Kalsoy’s scattered settlements are restricted to the eastern coastline and the road hugs the spine of the island, ridged and undulating like spikes on a dragon’s tail. Five road tunnels pierce the basalt from one valley to the next. Emerging into the light often brings you into a different type of weather: sun, rain, mist and wind can vary widely from one valley to the next.
At the northeastern tip lies Trøllanes, a hamlet where Mikkjal Joensen offers visitors a tour of his blacksmith’s forge. But I have come to climb the natural amphitheatre behind Trøllanes to find one of the best views in all of the Faroes.
The unmarked path skirts the northwestern side of the valley, a turf-and-heather-carpeted series of ridges where the sheep have trodden a route for hundreds of years. Here and there I find patches of bare earth – small bunkers scraped out by the ewes to shelter from the bitterest prevailing winds. The hillside is also home to the national bird, the oyster catcher, which digs in the thin soil for worms during the summer nesting season. From a distance the birds seem black and white but close inspection shows legs of coral pink, beaks as orange as carrots and eyes of deep cherry red.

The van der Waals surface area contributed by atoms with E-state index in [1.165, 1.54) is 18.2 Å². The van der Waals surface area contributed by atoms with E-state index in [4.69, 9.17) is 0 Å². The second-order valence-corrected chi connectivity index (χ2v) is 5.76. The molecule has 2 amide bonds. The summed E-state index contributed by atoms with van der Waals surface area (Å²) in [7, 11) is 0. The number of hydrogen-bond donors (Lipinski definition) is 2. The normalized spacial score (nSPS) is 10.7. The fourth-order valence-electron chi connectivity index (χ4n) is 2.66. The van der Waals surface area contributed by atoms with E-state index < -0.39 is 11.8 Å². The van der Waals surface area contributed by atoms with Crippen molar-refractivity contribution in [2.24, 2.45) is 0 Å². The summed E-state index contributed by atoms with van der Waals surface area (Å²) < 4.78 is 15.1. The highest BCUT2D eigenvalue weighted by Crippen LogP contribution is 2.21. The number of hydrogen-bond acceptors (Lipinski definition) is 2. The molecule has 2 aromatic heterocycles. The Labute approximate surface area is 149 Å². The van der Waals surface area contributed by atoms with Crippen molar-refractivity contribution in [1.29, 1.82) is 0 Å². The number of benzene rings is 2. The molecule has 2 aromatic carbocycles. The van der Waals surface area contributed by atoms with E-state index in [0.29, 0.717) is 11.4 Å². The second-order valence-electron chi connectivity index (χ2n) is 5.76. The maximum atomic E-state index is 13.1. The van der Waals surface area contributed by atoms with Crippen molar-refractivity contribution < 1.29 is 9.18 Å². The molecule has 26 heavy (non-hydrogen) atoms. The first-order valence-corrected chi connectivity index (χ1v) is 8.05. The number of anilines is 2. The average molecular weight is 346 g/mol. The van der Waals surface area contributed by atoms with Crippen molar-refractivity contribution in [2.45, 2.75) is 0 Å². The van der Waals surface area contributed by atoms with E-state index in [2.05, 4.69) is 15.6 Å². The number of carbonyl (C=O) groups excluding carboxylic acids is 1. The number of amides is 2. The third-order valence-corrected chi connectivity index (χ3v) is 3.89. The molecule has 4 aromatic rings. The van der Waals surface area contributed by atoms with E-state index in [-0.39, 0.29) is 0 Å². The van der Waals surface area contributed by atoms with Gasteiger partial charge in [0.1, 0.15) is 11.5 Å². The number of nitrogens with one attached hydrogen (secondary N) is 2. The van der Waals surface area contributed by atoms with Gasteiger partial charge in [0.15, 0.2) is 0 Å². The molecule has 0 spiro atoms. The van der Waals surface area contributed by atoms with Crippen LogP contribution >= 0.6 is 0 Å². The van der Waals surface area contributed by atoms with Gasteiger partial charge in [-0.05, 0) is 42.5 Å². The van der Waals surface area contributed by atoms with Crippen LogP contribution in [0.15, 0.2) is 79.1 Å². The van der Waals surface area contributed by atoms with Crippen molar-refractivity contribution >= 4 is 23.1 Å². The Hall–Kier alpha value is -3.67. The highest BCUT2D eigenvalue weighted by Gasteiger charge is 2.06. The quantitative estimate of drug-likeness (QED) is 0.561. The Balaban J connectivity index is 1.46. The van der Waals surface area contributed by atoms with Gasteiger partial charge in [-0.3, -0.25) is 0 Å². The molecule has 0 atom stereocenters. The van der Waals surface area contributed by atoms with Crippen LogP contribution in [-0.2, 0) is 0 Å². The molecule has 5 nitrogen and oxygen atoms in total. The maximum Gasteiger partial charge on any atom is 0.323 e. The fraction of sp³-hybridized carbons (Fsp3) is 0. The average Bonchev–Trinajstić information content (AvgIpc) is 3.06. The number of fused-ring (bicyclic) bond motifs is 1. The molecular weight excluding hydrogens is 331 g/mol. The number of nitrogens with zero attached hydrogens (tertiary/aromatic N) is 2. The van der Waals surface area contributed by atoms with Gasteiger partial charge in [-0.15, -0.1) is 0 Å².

Cresting a ridge, I see a small lighthouse perched a few metres from the cliff’s edge, secured to its concrete base by high tensile steel wires as added security from the Atlantic winds. To avoid being blown away myself, I crawl to the parapet and stare down several hundred metres to a boiling, crashing sea. Up and up, borne by the wind there swirls a vortex of seabirds: kittiwakes, fulmars and gulls soaring and cruising on straightened wings. Due west lie the peaks of Eysturoy, a wild succession of rugged promontories atop a convoluted series of fjords. The Faroes’ highest point is visible: Slættaratindur, just shy of 900m and sheathed in cloud. Two jagged sea stacks, Risin and Kellingin – the giant and his wife – emerge from the ocean in the distance.
The rolling Atlantic and the empty landscape bring a sense of deep peace. Everything seems scrubbed clean by wind and squall, and infused with the bright shining light of the long summer day. Back in Tórshavn that night, despite the bracing mountain walk, I struggle to fall asleep, my body clock confused by the brightness outside at almost midnight.
The Faroes don’t boast a lot of nightlife. Tórshavn has only a few hotels and a handful of restaurants. There’s a national museum, a rather good art gallery featuring touring exhibitions and prominent Faroese artists. It’s set in a small park containing the so-called “National Forest”. Apart from the shrubs and the odd tree in people’s gardens, this is the only place in Faroes to see more than a few dozen firs braving the winds.